April 8, 2023 at 3:57 pm ReplyAnonymousPrivate messageGreenhorn
How do I treat this so it doesn’t keep reoccurring?April 9, 2023 at 2:51 am Replynana11rondiPrivate messageGreenhorn
Hi Jeannie, I’d say its one of the following causes:
- bugs are colonizing the vine. For instance, spider mite is invisible to the naked eye but they spin tiny webs that cover leaves and make them sticky. Usually leaves start to lose their color.
- Another type of bug is aphids. They drip a sticky, clear substance after feeding off the plant. Normally aphids are big enough to see without a magnifying glass.
- A last type of bug is scale insects. They also poop lots of fluid when they go around.
That’s for the buggers. This site has lots of good tips to get rid of them.
Another set of causes are some type of infection that causes leaves to leak sap, like some type of gummosis or similar. May be fungus or bacterial. Hard to deal with this, but generally make the plant more “airy” so that moisture doesn’t gather and feed the culprit. Also, don’t water more than should be, soil should be on the dry side most of the time.
Last is the possibility of dew or guttation – the plant itself releases extra water because its roots are pumping up too much of it. Normally this washes off with rain, but maybe your plant is under a roof or an overhang? Or indoors?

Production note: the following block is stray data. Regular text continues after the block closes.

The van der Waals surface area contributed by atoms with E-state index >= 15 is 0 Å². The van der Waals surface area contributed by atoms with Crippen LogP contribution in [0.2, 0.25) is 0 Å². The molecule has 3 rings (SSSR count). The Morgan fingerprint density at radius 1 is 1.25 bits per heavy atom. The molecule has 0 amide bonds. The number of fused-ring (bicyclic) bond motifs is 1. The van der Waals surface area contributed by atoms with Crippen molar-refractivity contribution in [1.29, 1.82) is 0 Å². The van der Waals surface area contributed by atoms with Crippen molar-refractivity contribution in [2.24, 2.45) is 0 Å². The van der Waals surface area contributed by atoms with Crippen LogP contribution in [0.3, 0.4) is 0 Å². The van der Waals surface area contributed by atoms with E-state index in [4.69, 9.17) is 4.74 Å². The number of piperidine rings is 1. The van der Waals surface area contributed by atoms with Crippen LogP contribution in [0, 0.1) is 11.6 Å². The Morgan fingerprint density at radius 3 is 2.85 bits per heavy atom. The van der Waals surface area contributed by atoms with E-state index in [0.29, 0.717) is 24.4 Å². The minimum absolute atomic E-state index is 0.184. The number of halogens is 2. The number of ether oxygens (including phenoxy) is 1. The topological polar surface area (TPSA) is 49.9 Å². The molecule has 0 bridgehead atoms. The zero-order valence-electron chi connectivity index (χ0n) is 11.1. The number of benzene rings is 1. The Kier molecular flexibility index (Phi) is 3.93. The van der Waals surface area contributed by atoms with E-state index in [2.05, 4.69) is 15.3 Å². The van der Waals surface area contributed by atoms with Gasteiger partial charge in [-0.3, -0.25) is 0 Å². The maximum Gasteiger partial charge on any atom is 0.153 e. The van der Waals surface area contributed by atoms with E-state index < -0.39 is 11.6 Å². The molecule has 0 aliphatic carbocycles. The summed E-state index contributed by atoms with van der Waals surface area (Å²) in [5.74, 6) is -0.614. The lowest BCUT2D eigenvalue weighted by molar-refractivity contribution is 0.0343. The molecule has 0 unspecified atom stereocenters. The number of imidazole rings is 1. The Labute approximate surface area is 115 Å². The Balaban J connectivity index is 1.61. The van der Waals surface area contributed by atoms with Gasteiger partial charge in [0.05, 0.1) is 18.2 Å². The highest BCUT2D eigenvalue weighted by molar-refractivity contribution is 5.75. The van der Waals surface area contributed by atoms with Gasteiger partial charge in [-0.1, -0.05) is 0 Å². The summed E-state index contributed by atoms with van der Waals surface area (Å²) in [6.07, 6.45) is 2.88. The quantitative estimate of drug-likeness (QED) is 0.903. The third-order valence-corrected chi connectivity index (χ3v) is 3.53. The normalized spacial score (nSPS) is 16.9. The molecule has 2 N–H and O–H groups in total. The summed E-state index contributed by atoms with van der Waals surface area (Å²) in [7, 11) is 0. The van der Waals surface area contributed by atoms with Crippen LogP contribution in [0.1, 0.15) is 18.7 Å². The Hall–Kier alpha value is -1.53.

What I would do now is the following:
- clean the plant by hosing it off (in a sink if houseplant)
- monitor for yellowing leaves (in case of guttation, this won’t happen)
- check for bugs with a magnifying glass
- what would be great is to upload a few pictures here – do you think you could get a sharp shot?
That’s my own two cents. Hopefully someone else knows betterApril 9, 2023 at 10:26 am ReplyjacksnowdonPrivate messageGreenhorn
If you’re experiencing issues with sticky leaves on your mandevilla plant, it could be caused by a number of factors, including insect infestations or fungal infections. It’s important to identify the cause of the issue so that you can take the appropriate steps to address it.
One possibility is that your plant has an infestation of aphids or other sap-sucking insects. These pests secrete a sticky substance known as honeydew, which can coat the leaves of affected plants. If this is the case, you can try using insecticidal soap or neem oil to control the pests.
Another possibility is that your mandevilla plant has developed a fungal infection. Fungal infections can also cause a sticky residue to form on the leaves. To address this issue, it’s important to remove any affected leaves or stems and dispose of them in the trash. You can also try using a fungicide to treat the plant and prevent the infection from spreading.
To prevent future issues with sticky leaves, it’s important to practice good plant care. Make sure your plant is getting enough water and sunlight, and avoid over-fertilizing, which can attract pests and promote fungal growth. Regularly inspect your plant for any signs of disease or pest activity so that you can address issues early.
In addition to these tips, it’s always a good idea to do research and seek out gardening tips specific to your plant species. Different plants have different care requirements, so it’s important to understand the needs of your mandevilla plant to ensure it stays healthy and thrives.
I hope this information helps you identify and address the cause of the sticky leaves on your mandevilla plant. Don’t hesitate to reach out if you have any further questions or concerns!
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